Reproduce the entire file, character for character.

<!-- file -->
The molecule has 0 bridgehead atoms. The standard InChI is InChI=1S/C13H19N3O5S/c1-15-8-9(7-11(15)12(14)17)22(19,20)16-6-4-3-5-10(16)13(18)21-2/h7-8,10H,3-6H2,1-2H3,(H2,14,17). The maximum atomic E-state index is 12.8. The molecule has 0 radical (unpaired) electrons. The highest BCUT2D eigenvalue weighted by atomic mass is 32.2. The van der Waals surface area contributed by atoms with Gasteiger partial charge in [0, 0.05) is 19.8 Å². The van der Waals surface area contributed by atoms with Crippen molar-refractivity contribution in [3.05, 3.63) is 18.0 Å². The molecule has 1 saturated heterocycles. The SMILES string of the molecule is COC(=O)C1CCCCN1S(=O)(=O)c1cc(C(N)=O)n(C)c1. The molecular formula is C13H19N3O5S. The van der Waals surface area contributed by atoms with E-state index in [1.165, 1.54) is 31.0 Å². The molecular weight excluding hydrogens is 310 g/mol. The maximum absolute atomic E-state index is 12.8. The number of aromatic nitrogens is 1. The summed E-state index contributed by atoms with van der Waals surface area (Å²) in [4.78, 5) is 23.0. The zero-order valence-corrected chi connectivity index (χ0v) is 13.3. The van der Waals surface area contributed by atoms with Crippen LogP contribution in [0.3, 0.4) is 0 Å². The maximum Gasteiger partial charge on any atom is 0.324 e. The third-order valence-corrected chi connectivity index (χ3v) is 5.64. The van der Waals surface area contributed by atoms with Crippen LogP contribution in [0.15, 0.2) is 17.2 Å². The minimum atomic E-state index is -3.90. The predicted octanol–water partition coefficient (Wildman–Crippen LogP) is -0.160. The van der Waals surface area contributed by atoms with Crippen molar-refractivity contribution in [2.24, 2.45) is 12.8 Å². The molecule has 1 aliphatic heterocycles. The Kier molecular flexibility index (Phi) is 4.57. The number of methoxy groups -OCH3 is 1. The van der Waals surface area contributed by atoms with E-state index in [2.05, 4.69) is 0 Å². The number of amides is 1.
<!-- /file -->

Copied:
The molecule has 0 bridgehead atoms. The standard InChI is InChI=1S/C13H19N3O5S/c1-15-8-9(7-11(15)12(14)17)22(19,20)16-6-4-3-5-10(16)13(18)21-2/h7-8,10H,3-6H2,1-2H3,(H2,14,17). The maximum atomic E-state index is 12.8. The molecule has 0 radical (unpaired) electrons. The highest BCUT2D eigenvalue weighted by atomic mass is 32.2. The van der Waals surface area contributed by atoms with Gasteiger partial charge in [0, 0.05) is 19.8 Å². The van der Waals surface area contributed by atoms with Crippen molar-refractivity contribution in [3.05, 3.63) is 18.0 Å². The molecule has 1 saturated heterocycles. The SMILES string of the molecule is COC(=O)C1CCCCN1S(=O)(=O)c1cc(C(N)=O)n(C)c1. The molecular formula is C13H19N3O5S. The van der Waals surface area contributed by atoms with E-state index in [1.165, 1.54) is 31.0 Å². The molecular weight excluding hydrogens is 310 g/mol. The maximum absolute atomic E-state index is 12.8. The number of aromatic nitrogens is 1. The summed E-state index contributed by atoms with van der Waals surface area (Å²) in [4.78, 5) is 23.0. The zero-order valence-corrected chi connectivity index (χ0v) is 13.3. The van der Waals surface area contributed by atoms with Crippen LogP contribution in [0.3, 0.4) is 0 Å². The maximum Gasteiger partial charge on any atom is 0.324 e. The third-order valence-corrected chi connectivity index (χ3v) is 5.64. The van der Waals surface area contributed by atoms with Crippen LogP contribution in [0.15, 0.2) is 17.2 Å². The minimum atomic E-state index is -3.90. The predicted octanol–water partition coefficient (Wildman–Crippen LogP) is -0.160. The van der Waals surface area contributed by atoms with Crippen molar-refractivity contribution in [2.24, 2.45) is 12.8 Å². The molecule has 1 aliphatic heterocycles. The Kier molecular flexibility index (Phi) is 4.57. The number of methoxy groups -OCH3 is 1. The van der Waals surface area contributed by atoms with E-state index in [2.05, 4.69) is 0 Å². The number of amides is 1.